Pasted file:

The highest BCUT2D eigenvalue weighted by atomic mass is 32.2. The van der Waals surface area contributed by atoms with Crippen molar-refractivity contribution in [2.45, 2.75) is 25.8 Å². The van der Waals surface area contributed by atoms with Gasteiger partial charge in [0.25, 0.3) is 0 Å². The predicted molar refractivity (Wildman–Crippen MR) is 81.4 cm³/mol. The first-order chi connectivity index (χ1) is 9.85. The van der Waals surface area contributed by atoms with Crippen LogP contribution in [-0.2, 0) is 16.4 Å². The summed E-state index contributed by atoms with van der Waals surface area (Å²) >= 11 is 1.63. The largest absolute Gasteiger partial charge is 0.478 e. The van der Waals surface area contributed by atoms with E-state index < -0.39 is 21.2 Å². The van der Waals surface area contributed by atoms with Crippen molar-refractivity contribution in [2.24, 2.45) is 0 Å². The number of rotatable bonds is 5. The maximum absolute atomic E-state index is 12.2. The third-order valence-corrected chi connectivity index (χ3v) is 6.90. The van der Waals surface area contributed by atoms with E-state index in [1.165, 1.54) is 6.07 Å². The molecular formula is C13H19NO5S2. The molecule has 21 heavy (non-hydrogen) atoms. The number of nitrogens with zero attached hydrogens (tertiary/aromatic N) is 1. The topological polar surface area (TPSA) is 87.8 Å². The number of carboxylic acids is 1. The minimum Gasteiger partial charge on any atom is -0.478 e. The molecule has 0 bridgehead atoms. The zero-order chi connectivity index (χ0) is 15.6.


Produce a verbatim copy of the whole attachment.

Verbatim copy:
The highest BCUT2D eigenvalue weighted by atomic mass is 32.2. The van der Waals surface area contributed by atoms with Crippen molar-refractivity contribution in [2.45, 2.75) is 25.8 Å². The van der Waals surface area contributed by atoms with Gasteiger partial charge in [0.25, 0.3) is 0 Å². The predicted molar refractivity (Wildman–Crippen MR) is 81.4 cm³/mol. The first-order chi connectivity index (χ1) is 9.85. The van der Waals surface area contributed by atoms with Crippen LogP contribution in [-0.2, 0) is 16.4 Å². The summed E-state index contributed by atoms with van der Waals surface area (Å²) >= 11 is 1.63. The largest absolute Gasteiger partial charge is 0.478 e. The van der Waals surface area contributed by atoms with E-state index < -0.39 is 21.2 Å². The van der Waals surface area contributed by atoms with Crippen molar-refractivity contribution in [2.24, 2.45) is 0 Å². The number of rotatable bonds is 5. The maximum absolute atomic E-state index is 12.2. The third-order valence-corrected chi connectivity index (χ3v) is 6.90. The van der Waals surface area contributed by atoms with E-state index in [1.165, 1.54) is 6.07 Å². The molecular formula is C13H19NO5S2. The molecule has 21 heavy (non-hydrogen) atoms. The number of nitrogens with zero attached hydrogens (tertiary/aromatic N) is 1. The topological polar surface area (TPSA) is 87.8 Å². The number of carboxylic acids is 1. The minimum Gasteiger partial charge on any atom is -0.478 e. The molecule has 0 bridgehead atoms. The zero-order chi connectivity index (χ0) is 15.6.